What You Just Missed At The IACP Conference: The Business of Organic

These days, even a sack of dung with the word “organic” on it would sell like the last 90% off Marc Jacobs bag at the Barney’s warehouse sale. With Wal-Mart’s foray into organic foods, Whole Food’s rapid expansion, and a public that’s increasingly mistrustful of conventionally grown, GMO foodstuffs, it is appropriate that the conference’s opening general session was on the organic food industry. The panel - which included an organic farming advocate, executives from Chipotle and Kraft, and a journalist or two - discussed where the $15 billion a year industry is now, and how best to take advantage of where it is going. The Accidental Hedonist has a pretty good idea of where it’s going: organic beer, organic lipstick, organic shampoo, organic Pixie Stix. The first line of this post was meant to be a joke (no, really?), but the brand dilution of the organic label is a serious issue. We could easily end up with products that are organic by letter but not in spirit (this is already happening), making the label useless to consumers while large companies profit off the resulting confusion. Then again, you can always buy local, which is usually as advertised.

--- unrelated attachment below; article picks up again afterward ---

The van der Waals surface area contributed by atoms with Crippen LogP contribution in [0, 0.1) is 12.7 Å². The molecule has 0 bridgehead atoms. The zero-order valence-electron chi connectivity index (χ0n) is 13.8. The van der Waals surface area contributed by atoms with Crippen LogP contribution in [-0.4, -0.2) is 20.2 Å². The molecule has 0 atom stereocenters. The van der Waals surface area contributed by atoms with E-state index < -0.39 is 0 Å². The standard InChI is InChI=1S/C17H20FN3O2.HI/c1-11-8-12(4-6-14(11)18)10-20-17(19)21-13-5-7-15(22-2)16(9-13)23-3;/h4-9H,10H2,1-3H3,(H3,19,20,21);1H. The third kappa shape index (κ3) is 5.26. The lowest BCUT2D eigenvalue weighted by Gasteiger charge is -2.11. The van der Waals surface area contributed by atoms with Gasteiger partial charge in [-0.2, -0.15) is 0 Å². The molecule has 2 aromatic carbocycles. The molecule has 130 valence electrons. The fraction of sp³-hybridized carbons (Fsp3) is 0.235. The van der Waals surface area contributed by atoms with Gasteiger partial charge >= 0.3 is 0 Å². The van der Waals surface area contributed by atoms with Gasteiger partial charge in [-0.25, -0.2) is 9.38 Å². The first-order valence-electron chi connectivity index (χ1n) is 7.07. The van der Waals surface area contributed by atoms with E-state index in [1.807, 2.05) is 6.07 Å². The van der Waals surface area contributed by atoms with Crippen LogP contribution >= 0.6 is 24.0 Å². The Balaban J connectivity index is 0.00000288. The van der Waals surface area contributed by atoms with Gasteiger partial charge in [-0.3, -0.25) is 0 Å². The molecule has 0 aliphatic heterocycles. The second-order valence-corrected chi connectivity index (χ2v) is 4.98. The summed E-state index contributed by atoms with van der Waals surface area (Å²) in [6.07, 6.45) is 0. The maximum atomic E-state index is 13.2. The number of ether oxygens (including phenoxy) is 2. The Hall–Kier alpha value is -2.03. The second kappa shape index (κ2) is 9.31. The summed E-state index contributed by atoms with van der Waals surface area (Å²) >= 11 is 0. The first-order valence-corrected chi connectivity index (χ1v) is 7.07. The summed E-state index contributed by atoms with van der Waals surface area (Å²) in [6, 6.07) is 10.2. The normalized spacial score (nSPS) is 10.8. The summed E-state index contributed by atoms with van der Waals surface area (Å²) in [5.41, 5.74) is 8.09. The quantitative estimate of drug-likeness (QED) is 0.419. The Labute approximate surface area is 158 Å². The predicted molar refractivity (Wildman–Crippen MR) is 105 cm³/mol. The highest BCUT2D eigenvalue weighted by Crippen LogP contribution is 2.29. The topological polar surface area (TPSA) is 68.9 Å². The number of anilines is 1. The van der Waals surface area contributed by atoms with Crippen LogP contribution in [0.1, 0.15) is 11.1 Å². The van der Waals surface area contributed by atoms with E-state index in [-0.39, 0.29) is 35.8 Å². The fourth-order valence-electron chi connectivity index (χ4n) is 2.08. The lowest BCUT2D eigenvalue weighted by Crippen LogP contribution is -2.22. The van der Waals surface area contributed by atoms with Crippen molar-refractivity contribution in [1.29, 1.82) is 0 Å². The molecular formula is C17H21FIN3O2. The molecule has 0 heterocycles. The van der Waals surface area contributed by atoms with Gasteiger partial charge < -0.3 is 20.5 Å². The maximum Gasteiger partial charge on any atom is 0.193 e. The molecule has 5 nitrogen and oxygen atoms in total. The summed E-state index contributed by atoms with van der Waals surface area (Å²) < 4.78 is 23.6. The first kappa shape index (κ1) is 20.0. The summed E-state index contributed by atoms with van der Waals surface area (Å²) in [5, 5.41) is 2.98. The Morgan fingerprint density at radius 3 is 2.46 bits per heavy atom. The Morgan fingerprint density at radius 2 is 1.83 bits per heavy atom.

Wal-Mart’s Organic Offensive [BusinessWeek]

FTC requests more info on Whole Foods, Wild Oats [MarketWatch]

Is Monsanto Going to Seed? [Motley Fool]

Conference Agenda [IACP]

About Organic labels… [Accidental Hedonist]

NY Times Exposes Wal-Mart’s Ability to Sell Cheap Organic Milk–It’s Coming from Factory Farms [Organic Consumer Assoc.]

[Photo: Draper’s Organic]

What You Just Missed At The IACP Conference: The Business of Organic